### UnexpectedValue's blog

By UnexpectedValue, 3 months ago,

We invite you to participate in CodeChef’s Starters123, this Wednesday, 28th February, rated till 6-Stars (i.e., for users with rating $< 2500$). This contest is organized by Jadavpur University Electrical Engineering Students' Forum for Algomaniac 2024.

Algomaniac is the CP event of Convolution, the annual techno-management fest of the Department of Electrical Engineering, Jadavpur University. The contest will serve as an online preliminary round for an on-site final on March 17, 2024. To be eligible to participate in the finals, one must register on the Convolution 2024 website.

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By UnexpectedValue, 6 months ago,

I could not find any article or blog on this idea, and felt having one could be helpful to many. There might be unwanted errors, so please feel free to to share any suggestions, corrections or concerns. For those who are unware of Binary Exponentation, this CP-Algorithms article or this video by Errichto can help get familiar with it.

#### Introduction

Now that we know the idea behind binary exponentiation; let us try expanding the idea. Say, we break the problem into two parts, $L$ and $R$, such that, once we have both the results, combining them gives us our final answer as $ans = L \odot R$, where $\odot$ is an associative binary operator. If we can find $R$ as a function of $L$ as in $R = f(L)$ fast enough, say $O(X)$, then our final answer can be found in $O(X\;log(n))$.

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By UnexpectedValue, 16 months ago,

While looking up an editorial for a CSES task, I recently stumbled upon CSES DP Section editorial blog by icecuber. Noticing that a few new tasks had been added since the blog was posted 2 years back; I decided to take his permission and write this blog, which contains editorials to the newly added tasks and acts as a sequel to his blog.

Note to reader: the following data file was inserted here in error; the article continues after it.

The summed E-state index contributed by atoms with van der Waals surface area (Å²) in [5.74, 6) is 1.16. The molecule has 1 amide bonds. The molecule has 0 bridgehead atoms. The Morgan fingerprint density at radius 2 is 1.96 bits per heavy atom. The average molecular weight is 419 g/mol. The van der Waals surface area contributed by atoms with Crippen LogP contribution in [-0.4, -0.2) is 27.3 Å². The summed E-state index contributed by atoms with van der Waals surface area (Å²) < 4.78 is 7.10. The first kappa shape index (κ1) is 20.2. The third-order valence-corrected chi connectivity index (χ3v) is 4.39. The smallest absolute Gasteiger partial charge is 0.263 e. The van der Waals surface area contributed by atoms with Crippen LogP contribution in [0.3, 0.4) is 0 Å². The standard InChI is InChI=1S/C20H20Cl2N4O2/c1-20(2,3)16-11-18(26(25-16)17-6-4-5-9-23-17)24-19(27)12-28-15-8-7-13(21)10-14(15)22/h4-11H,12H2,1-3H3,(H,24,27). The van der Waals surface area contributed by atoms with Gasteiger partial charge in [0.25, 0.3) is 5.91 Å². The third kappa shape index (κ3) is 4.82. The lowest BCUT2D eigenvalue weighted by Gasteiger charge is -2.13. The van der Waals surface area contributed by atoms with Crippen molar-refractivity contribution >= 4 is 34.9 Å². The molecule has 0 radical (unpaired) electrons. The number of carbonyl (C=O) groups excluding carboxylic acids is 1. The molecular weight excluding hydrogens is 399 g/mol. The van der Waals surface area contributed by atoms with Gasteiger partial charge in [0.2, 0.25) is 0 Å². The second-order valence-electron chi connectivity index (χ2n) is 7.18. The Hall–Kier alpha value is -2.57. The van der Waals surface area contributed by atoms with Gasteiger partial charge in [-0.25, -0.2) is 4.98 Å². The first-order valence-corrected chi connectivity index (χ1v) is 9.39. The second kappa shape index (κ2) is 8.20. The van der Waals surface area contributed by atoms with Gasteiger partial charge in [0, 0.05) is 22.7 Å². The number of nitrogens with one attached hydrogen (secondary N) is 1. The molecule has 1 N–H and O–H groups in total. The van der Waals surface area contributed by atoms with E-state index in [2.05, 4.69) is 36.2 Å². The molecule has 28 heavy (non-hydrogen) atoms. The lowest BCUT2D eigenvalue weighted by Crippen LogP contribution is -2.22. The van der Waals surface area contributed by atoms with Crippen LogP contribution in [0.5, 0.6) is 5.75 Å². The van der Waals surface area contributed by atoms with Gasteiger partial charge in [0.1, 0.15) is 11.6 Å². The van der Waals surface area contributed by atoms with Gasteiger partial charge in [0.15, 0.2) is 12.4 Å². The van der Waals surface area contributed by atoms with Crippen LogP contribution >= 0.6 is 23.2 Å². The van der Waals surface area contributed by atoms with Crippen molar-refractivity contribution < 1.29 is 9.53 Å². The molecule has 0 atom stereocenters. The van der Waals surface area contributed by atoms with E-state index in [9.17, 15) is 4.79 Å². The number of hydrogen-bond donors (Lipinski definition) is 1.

I would like to thank dominique38 for being the most enthusiastic co-author possible, defnotmee for being the second most enthusiastic co-author (he wanted the title himself), Perpetually_Purple for helping me out and giving suggestions, AntennaeVY for suggestions on the understandability and formatting of the blog; and finally, icecuber himself for going over the blog and giving me confidence in the form of a final thumbs-up!

The editorials may at some point appear excessively lengthy, but that is intended. Since CSES tasks are meant to teach standard approaches and techniques; I wanted this blog to be able to act as a substantially self-sufficient resource to learn the involved technique instead of just telling what technique to use to arrive at the solution and giving the implementation in code.

I would urge readers to first try to solve the problems themselves; and only then refer to the editorials. This will maintain the purpose and spirit of the CSES Problem Set.

All the problems are from the CSES Problemset.

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By UnexpectedValue, history, 22 months ago,

Introduction

Often in Competitive Programming, we have to choose between multiple algorithms/ approaches for a problem. How do we decide which algorithm is better and which algorithm to go for? Runnning an algorithm comes at the cost in the form of time taken or memory consumed. In this blog, we will try to compare algorithms or approaches based on their Time Complexity, which simply put is the time taken by them to run.

So how do we compare the algorithms? Do we calculate the exact time taken by them to run? Or do we try to predict the time taken based on our input? These approaches to calculate Time Complexity can be called as Experimental Analysis and Theoretical Analysis respectively.

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